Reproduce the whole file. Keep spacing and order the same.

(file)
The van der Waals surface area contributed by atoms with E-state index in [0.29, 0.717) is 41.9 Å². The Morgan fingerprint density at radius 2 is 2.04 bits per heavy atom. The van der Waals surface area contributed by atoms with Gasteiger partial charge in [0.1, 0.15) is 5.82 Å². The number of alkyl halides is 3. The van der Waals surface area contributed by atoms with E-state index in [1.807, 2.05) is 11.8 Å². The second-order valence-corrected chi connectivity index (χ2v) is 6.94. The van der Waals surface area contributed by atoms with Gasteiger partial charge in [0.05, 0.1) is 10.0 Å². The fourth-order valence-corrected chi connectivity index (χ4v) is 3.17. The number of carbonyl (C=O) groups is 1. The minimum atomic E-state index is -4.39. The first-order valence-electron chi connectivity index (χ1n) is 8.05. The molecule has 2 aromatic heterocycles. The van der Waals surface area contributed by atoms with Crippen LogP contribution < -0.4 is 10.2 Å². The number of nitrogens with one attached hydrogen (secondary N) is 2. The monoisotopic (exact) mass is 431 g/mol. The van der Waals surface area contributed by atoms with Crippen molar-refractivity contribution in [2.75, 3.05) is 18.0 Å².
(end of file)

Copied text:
The van der Waals surface area contributed by atoms with E-state index in [0.29, 0.717) is 41.9 Å². The Morgan fingerprint density at radius 2 is 2.04 bits per heavy atom. The van der Waals surface area contributed by atoms with Gasteiger partial charge in [0.1, 0.15) is 5.82 Å². The number of alkyl halides is 3. The van der Waals surface area contributed by atoms with E-state index in [1.807, 2.05) is 11.8 Å². The second-order valence-corrected chi connectivity index (χ2v) is 6.94. The van der Waals surface area contributed by atoms with Gasteiger partial charge in [0.05, 0.1) is 10.0 Å². The fourth-order valence-corrected chi connectivity index (χ4v) is 3.17. The number of carbonyl (C=O) groups is 1. The minimum atomic E-state index is -4.39. The first-order valence-electron chi connectivity index (χ1n) is 8.05. The molecule has 2 aromatic heterocycles. The van der Waals surface area contributed by atoms with Crippen LogP contribution < -0.4 is 10.2 Å². The number of nitrogens with one attached hydrogen (secondary N) is 2. The monoisotopic (exact) mass is 431 g/mol. The van der Waals surface area contributed by atoms with Crippen molar-refractivity contribution in [2.75, 3.05) is 18.0 Å².